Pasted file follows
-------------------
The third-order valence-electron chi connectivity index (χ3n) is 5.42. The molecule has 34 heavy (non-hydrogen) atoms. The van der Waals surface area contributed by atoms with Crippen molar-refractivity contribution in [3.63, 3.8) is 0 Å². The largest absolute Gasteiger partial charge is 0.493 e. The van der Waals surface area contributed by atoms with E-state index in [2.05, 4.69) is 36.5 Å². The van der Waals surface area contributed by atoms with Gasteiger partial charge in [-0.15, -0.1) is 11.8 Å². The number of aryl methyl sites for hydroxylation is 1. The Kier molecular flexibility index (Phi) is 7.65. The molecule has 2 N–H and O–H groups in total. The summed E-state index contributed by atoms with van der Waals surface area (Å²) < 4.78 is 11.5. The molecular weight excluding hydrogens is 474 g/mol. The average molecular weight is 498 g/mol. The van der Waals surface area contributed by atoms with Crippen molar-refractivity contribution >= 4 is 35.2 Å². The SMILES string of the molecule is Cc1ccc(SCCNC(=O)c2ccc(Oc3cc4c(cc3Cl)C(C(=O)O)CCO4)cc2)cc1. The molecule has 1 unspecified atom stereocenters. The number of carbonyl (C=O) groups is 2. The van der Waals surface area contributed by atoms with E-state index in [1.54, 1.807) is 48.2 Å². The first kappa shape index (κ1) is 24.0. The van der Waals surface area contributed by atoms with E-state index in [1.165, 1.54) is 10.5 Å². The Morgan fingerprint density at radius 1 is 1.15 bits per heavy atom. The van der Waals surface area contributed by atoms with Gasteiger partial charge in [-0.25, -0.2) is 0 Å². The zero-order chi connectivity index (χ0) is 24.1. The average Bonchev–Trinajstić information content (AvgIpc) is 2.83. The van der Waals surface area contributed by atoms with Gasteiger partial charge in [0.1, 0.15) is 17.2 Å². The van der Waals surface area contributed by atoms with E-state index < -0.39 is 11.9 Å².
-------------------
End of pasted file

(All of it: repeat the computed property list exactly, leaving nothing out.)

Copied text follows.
The third-order valence-electron chi connectivity index (χ3n) is 5.42. The molecule has 34 heavy (non-hydrogen) atoms. The van der Waals surface area contributed by atoms with Crippen molar-refractivity contribution in [3.63, 3.8) is 0 Å². The largest absolute Gasteiger partial charge is 0.493 e. The van der Waals surface area contributed by atoms with E-state index in [2.05, 4.69) is 36.5 Å². The van der Waals surface area contributed by atoms with Gasteiger partial charge in [-0.15, -0.1) is 11.8 Å². The number of aryl methyl sites for hydroxylation is 1. The Kier molecular flexibility index (Phi) is 7.65. The molecule has 2 N–H and O–H groups in total. The summed E-state index contributed by atoms with van der Waals surface area (Å²) < 4.78 is 11.5. The molecular weight excluding hydrogens is 474 g/mol. The average molecular weight is 498 g/mol. The van der Waals surface area contributed by atoms with Crippen molar-refractivity contribution >= 4 is 35.2 Å². The SMILES string of the molecule is Cc1ccc(SCCNC(=O)c2ccc(Oc3cc4c(cc3Cl)C(C(=O)O)CCO4)cc2)cc1. The molecule has 1 unspecified atom stereocenters. The number of carbonyl (C=O) groups is 2. The van der Waals surface area contributed by atoms with E-state index in [1.54, 1.807) is 48.2 Å². The first kappa shape index (κ1) is 24.0. The van der Waals surface area contributed by atoms with E-state index in [1.165, 1.54) is 10.5 Å². The Morgan fingerprint density at radius 1 is 1.15 bits per heavy atom. The van der Waals surface area contributed by atoms with Gasteiger partial charge in [-0.25, -0.2) is 0 Å². The zero-order chi connectivity index (χ0) is 24.1. The average Bonchev–Trinajstić information content (AvgIpc) is 2.83. The van der Waals surface area contributed by atoms with Gasteiger partial charge in [0.1, 0.15) is 17.2 Å². The van der Waals surface area contributed by atoms with E-state index < -0.39 is 11.9 Å².